Game Review: Batman: Arkham City

Mediocrity Part 2: Electric Boogaloo

Developer: Rocksteady Studios
Publisher: Warner Bros. Interactive Entertainment,
Platforms: Microsoft Windows (reviewed), OS X
Available on: Steam

I wanted to give this series another shot at impressing me. I thought that the heaps of praise this game got both from critics as well as gamers probably meant that I missed something here, something that appealed to all those people that eluded me during the first game. Having now finished the second one, I honestly have to say that if I missed something, It’s not something that I intend to find anymore, because I sure as hell won’t be playing the rest of the series, regardless of the fact that I already own Arkham Origins.

Arkham City is basically the same thing Arkham Asylum already was. Only that it’s now more of an open world title with faster movement between your objectives. All the rest remained the same. Most missions feature the same procedure they did the last time around. The majority of memorable encounters takes place inside large rooms with heavily armed and otherwise well-equipped enemies, where walking in and punching them in the dick is not an option for the frail Dark Knight, since he still can’t tank any damage whatsoever. So you use the same basic tactics (hanging from conveniently placed gargoyles, sneaking through vents and using a few gadgets) that were already played out by the end of the first game. And the final few really started to test my patience. Sure, there are a couple of tweaks here and there with enemies being able to finally spot you when you’re up in the rafters and they even start shooting down the gargoyles to level the playing field, but as a whole, there are no real substantial changes to the gameplay outside of the aforementioned faster movement through the city by using the grappling hook as a catapult.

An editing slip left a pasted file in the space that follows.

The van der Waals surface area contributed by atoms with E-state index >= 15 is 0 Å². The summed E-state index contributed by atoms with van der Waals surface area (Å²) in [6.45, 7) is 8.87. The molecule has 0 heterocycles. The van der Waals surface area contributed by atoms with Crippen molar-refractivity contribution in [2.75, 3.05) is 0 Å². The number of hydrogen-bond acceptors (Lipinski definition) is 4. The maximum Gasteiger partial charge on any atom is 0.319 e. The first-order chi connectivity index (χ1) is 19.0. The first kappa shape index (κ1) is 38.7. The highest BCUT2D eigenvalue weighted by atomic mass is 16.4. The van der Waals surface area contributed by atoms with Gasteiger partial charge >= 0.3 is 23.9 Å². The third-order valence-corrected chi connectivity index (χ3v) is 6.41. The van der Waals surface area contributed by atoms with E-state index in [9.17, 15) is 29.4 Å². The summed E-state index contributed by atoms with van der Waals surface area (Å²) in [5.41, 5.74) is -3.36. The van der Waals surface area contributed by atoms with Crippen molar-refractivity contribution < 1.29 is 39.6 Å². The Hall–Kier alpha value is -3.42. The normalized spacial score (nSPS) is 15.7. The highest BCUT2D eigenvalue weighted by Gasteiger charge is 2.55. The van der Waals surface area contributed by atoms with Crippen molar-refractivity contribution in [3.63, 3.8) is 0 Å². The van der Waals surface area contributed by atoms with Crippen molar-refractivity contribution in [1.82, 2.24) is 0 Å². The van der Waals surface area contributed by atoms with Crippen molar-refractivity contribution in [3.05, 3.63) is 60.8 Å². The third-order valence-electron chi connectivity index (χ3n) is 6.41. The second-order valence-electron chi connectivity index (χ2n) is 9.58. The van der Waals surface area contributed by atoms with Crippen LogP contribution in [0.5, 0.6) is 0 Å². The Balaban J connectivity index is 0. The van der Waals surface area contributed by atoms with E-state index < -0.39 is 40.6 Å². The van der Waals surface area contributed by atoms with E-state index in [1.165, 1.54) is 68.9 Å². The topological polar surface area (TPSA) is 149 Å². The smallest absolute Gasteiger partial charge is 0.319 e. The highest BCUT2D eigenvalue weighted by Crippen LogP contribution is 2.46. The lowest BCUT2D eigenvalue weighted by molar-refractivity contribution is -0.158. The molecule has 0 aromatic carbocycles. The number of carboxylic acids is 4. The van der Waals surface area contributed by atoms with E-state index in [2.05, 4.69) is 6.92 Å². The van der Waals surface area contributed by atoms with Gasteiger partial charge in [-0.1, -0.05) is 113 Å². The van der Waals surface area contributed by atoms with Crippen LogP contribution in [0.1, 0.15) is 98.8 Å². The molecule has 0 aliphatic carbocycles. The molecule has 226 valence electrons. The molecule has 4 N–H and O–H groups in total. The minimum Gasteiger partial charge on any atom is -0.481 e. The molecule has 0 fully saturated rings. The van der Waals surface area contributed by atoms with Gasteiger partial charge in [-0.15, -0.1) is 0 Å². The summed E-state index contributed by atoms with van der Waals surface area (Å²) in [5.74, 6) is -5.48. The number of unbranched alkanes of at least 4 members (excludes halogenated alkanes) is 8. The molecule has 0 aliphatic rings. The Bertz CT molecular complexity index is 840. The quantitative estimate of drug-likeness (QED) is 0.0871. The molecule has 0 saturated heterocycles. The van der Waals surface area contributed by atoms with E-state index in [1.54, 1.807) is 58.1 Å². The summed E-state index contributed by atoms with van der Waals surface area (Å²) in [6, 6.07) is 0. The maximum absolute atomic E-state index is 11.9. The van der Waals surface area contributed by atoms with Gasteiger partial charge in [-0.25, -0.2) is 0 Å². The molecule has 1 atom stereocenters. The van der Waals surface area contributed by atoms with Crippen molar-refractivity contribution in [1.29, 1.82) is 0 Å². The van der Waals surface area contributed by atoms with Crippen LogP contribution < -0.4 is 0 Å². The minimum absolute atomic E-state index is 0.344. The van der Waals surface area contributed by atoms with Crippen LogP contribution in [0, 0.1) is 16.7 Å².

Outside of the main missions that play out largely identically to the previous game, there are now a bunch of side missions, as it behooves itself to an open-world game. Unfortunately, I didn’t really find the ones I did all that engaging. Bane’s mission basically does itself just while you’re doing all the regular stuff you would’ve done already. Mr. Freeze’s quest isn’t really that difficult and doesn’t’ take long to do. And Zsasz’s are tired old racing missions. I also didn’t care about the Riddler’s trophies and riddles. Mostly because it just seemed like rocksteady went bukkake on the map with the collectibles and I just couldn’t be arsed. And I also missed the sarcastic and condescending quips from the Riddler whenever I picked up a trophy in the original game. Without all that side-content, the game proper is almost criminally short. I assumed that having this franchise go full open world would mean that it would also last a similar amount of time with around 20-30 hours, but it became evident fairly soon that this was going to be a shorter ride because it only took me marginally longer to finish this one than Arkham Asylum. And the kicker here is that even at its length it’s mercilessly padded out.